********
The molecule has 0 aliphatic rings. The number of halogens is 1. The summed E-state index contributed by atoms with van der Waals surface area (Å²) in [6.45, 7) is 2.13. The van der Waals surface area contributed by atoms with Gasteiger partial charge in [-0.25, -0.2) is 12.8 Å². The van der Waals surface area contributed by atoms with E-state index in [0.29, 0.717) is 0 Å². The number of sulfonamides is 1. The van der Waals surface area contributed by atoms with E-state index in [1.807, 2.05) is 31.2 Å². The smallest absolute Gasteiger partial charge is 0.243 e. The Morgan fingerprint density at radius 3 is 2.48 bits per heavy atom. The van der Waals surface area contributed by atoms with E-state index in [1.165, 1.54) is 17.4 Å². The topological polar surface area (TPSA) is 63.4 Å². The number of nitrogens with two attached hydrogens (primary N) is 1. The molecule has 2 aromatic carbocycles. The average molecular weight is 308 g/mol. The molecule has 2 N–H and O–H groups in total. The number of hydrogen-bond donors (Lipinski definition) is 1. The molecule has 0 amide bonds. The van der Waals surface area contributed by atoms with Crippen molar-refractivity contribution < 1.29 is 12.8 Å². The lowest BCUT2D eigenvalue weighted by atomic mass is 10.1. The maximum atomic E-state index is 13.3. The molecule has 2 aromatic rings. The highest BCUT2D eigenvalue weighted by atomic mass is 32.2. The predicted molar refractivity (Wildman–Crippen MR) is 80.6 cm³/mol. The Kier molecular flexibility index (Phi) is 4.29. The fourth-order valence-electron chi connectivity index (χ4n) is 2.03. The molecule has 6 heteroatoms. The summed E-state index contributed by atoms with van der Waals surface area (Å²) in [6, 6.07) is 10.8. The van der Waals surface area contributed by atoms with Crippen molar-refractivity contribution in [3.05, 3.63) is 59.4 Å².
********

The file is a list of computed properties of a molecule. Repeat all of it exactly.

The molecule has 0 aliphatic rings. The number of halogens is 1. The summed E-state index contributed by atoms with van der Waals surface area (Å²) in [6.45, 7) is 2.13. The van der Waals surface area contributed by atoms with Gasteiger partial charge in [-0.25, -0.2) is 12.8 Å². The van der Waals surface area contributed by atoms with E-state index in [0.29, 0.717) is 0 Å². The number of sulfonamides is 1. The van der Waals surface area contributed by atoms with E-state index in [1.807, 2.05) is 31.2 Å². The smallest absolute Gasteiger partial charge is 0.243 e. The Morgan fingerprint density at radius 3 is 2.48 bits per heavy atom. The van der Waals surface area contributed by atoms with E-state index in [1.165, 1.54) is 17.4 Å². The topological polar surface area (TPSA) is 63.4 Å². The number of nitrogens with two attached hydrogens (primary N) is 1. The molecule has 2 aromatic carbocycles. The average molecular weight is 308 g/mol. The molecule has 2 N–H and O–H groups in total. The number of hydrogen-bond donors (Lipinski definition) is 1. The molecule has 0 amide bonds. The van der Waals surface area contributed by atoms with Crippen molar-refractivity contribution < 1.29 is 12.8 Å². The lowest BCUT2D eigenvalue weighted by atomic mass is 10.1. The maximum atomic E-state index is 13.3. The molecule has 2 aromatic rings. The highest BCUT2D eigenvalue weighted by atomic mass is 32.2. The predicted molar refractivity (Wildman–Crippen MR) is 80.6 cm³/mol. The Kier molecular flexibility index (Phi) is 4.29. The fourth-order valence-electron chi connectivity index (χ4n) is 2.03. The molecule has 6 heteroatoms. The summed E-state index contributed by atoms with van der Waals surface area (Å²) in [6, 6.07) is 10.8. The van der Waals surface area contributed by atoms with Crippen molar-refractivity contribution in [3.05, 3.63) is 59.4 Å².